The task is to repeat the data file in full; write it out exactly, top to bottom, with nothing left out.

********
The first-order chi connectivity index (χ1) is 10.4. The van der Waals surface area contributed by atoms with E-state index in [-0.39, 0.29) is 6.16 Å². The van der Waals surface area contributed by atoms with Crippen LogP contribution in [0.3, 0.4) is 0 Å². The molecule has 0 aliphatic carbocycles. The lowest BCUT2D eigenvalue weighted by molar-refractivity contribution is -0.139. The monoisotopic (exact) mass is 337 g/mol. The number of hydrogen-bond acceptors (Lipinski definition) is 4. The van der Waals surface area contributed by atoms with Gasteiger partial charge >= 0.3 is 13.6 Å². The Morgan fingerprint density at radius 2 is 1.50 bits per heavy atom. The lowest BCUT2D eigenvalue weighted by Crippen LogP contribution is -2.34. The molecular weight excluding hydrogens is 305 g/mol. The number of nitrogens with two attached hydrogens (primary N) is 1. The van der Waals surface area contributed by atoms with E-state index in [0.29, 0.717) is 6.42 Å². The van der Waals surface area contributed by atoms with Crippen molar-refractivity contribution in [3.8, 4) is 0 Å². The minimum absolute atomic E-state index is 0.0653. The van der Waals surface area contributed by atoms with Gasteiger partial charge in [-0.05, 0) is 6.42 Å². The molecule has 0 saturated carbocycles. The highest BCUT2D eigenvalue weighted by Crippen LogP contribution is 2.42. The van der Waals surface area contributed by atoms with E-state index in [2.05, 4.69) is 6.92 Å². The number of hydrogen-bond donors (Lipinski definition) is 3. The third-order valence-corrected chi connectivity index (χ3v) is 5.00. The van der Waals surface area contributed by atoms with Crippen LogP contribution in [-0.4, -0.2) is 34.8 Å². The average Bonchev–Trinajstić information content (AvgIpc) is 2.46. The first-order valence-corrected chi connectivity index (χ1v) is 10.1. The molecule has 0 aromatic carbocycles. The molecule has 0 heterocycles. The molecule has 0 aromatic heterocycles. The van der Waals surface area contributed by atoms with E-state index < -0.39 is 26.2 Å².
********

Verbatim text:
The first-order chi connectivity index (χ1) is 10.4. The van der Waals surface area contributed by atoms with E-state index in [-0.39, 0.29) is 6.16 Å². The van der Waals surface area contributed by atoms with Crippen LogP contribution in [0.3, 0.4) is 0 Å². The molecule has 0 aliphatic carbocycles. The lowest BCUT2D eigenvalue weighted by molar-refractivity contribution is -0.139. The monoisotopic (exact) mass is 337 g/mol. The number of hydrogen-bond acceptors (Lipinski definition) is 4. The van der Waals surface area contributed by atoms with Gasteiger partial charge >= 0.3 is 13.6 Å². The Morgan fingerprint density at radius 2 is 1.50 bits per heavy atom. The lowest BCUT2D eigenvalue weighted by Crippen LogP contribution is -2.34. The molecular weight excluding hydrogens is 305 g/mol. The number of nitrogens with two attached hydrogens (primary N) is 1. The van der Waals surface area contributed by atoms with E-state index in [0.29, 0.717) is 6.42 Å². The van der Waals surface area contributed by atoms with Crippen molar-refractivity contribution in [3.8, 4) is 0 Å². The minimum absolute atomic E-state index is 0.0653. The van der Waals surface area contributed by atoms with Gasteiger partial charge in [-0.05, 0) is 6.42 Å². The molecule has 0 saturated carbocycles. The highest BCUT2D eigenvalue weighted by Crippen LogP contribution is 2.42. The van der Waals surface area contributed by atoms with E-state index in [2.05, 4.69) is 6.92 Å². The number of hydrogen-bond donors (Lipinski definition) is 3. The third-order valence-corrected chi connectivity index (χ3v) is 5.00. The van der Waals surface area contributed by atoms with Crippen LogP contribution in [-0.4, -0.2) is 34.8 Å². The average Bonchev–Trinajstić information content (AvgIpc) is 2.46. The first-order valence-corrected chi connectivity index (χ1v) is 10.1. The molecule has 0 aromatic carbocycles. The molecule has 0 heterocycles. The molecule has 0 aromatic heterocycles. The van der Waals surface area contributed by atoms with E-state index < -0.39 is 26.2 Å².